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One Acre Homestead: Planning for self-sufficiency and financial independence (English Edition) par [McDonald, Sara Simmons]
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One Acre Homestead: Planning for self-sufficiency and financial independence (English Edition) Format Kindle


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Longueur : 107 pages Langue : Anglais

Descriptions du produit

Présentation de l'éditeur

Sara McDonald embarked on her homesteading journey wondering "is self-sufficiency really possible on one acre of land?" In this book she recalls the experiences that inspired her to begin homesteading, and some of the successes and failures of her first 5 years. She then illustrates a long-term plan to achieve her goal of self-sufficiency.

One-Acre Homestead features a simplified permaculture design for a one acre farm that produces the majority of the resident's food. This design is based on practical workable methods that the author uses on her homestead. The author explains the importance of creating zones that will be dedicated to different purposes in the garden, and encourages planning ahead with slow but steady progress in mind. Instead of investing in expensive livestock, she focuses on a few small animals, practices forest gardening and growing trees for biomass production in order to achieve a no-till, sustainable gardening system. She explains why her goal on the homestead isn't to provide 100% of everything a family uses in order to be self-sufficient. Instead, gardening zones are established so that production can be maximized to meet the majority of a family's food needs in a crisis year.

Written in an informal style directed toward the reader, the author aims to encourage others to take steps toward self-sufficiency no matter where they are in their journey. Using her own experience over the past 5 years as a guide, she urges readers to begin working now toward their goal of self-sufficiency. She often refers to methods that have worked for her in the humid southeastern US and makes suggestions for readers in other climates to adapt these practices to their gardens.

This book is broken into 3 parts
I. The author's journey
II. The basic design process with lots of photos and reasoning for each step of the plan
III. Gaining financial independence

Détails sur le produit

  • Format : Format Kindle
  • Taille du fichier : 3794 KB
  • Nombre de pages de l'édition imprimée : 107 pages
  • Utilisation simultanée de l'appareil : Illimité
  • Vendu par : Amazon Media EU S.à r.l.
  • Langue : Anglais
  • ASIN: B00APO6VDQ
  • Synthèse vocale : Activée
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  • Word Wise: Non activé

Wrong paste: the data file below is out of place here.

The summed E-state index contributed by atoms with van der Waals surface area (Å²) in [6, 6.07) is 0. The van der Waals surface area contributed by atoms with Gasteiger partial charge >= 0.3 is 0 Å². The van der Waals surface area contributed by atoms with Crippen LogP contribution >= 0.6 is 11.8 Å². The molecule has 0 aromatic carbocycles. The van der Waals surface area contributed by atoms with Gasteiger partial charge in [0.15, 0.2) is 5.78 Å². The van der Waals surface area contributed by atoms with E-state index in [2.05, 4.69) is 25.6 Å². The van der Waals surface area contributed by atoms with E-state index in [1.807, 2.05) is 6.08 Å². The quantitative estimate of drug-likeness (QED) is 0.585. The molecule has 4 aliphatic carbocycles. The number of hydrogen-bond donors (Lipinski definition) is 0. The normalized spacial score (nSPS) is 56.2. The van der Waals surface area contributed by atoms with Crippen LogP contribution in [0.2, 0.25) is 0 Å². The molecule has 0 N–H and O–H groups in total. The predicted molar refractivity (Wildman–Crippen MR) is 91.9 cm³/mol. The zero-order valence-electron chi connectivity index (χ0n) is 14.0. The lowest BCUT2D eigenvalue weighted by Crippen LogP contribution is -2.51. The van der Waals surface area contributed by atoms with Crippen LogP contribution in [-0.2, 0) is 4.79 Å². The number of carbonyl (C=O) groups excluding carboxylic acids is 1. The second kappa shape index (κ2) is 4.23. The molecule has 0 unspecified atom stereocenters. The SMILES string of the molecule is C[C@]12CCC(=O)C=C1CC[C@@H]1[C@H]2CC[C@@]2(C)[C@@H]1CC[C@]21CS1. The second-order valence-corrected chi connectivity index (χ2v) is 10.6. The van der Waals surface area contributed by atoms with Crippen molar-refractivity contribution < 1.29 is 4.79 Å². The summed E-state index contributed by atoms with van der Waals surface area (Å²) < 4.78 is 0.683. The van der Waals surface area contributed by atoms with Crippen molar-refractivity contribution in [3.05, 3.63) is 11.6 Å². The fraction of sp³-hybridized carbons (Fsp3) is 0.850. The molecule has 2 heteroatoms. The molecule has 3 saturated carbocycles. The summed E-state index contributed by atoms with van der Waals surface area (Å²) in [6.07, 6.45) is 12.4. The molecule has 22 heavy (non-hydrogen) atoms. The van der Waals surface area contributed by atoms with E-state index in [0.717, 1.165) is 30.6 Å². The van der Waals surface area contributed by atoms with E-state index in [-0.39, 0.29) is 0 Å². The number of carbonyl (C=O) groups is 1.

• Composition améliorée: Non activé
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Commentaires client les plus utiles sur Amazon.com (beta)

Amazon.com: HASH(0x956159d8) étoiles sur 5 91 commentaires
48 internautes sur 51 ont trouvé ce commentaire utile 
HASH(0x959e9a74) étoiles sur 5 A Strange Book - Interesting But Not Very Helpful 15 juillet 2013
Par Kelly - Publié sur Amazon.com
Format: Format Kindle Achat vérifié
This is a very odd book.

Almost the entire first half of this book is about the author's personal life story. Parts of this were interesting, but it got pretty tedious too - I didn't buy a *biography*, I bought a book on homesteading. I really didn't need her full psychological history and her detailed personal background. I didn't need to know about her mistakes in high school, her meandering travels, her mental health struggles, and her family background. It felt very self indulgent and it really got on my nerves after a while. [A couple of personal introductory pages would have been great, but not half the book...!] I put the book down in frustration many times thinking I'd just quit reading it, and then picked it back up because I thought surely there would be some useful info if I could just stick with it long enough.

Then somewhere near the middle, there is a long rant-y discussion of economics and how our society works. I found it sort of interesting, but again - kind of weird and out of place, based on the title of the book and what I was expecting when I got it.

If you make it to the half way point of this book, you will begin to find some information on homesteading. As other reviewers have noted, she doesn't go in depth on any subject. This is a broad introduction of sorts. Much of the information she includes is very specific to her climate and her personal situation.

She also has some very strong opinions about homesteading and much of her advice conflicts with what you may find in other sources. I thought some of her ideas were interesting, but I got a little frustrated with the "my way is the right/only way to do this successfully" kind of attitude.

For one thing, she is very negative about any sort of animals being kept on a 1 acre homestead, beyond four chickens. She doesn't seem to feel that you can or should raise any other types of animals. She very briefly mentions goats, with a caution that you shouldn't get them. She does not mention rabbits at all - which I thought was odd, as they seem especially well suited to a small homestead situation. No mention of bees either.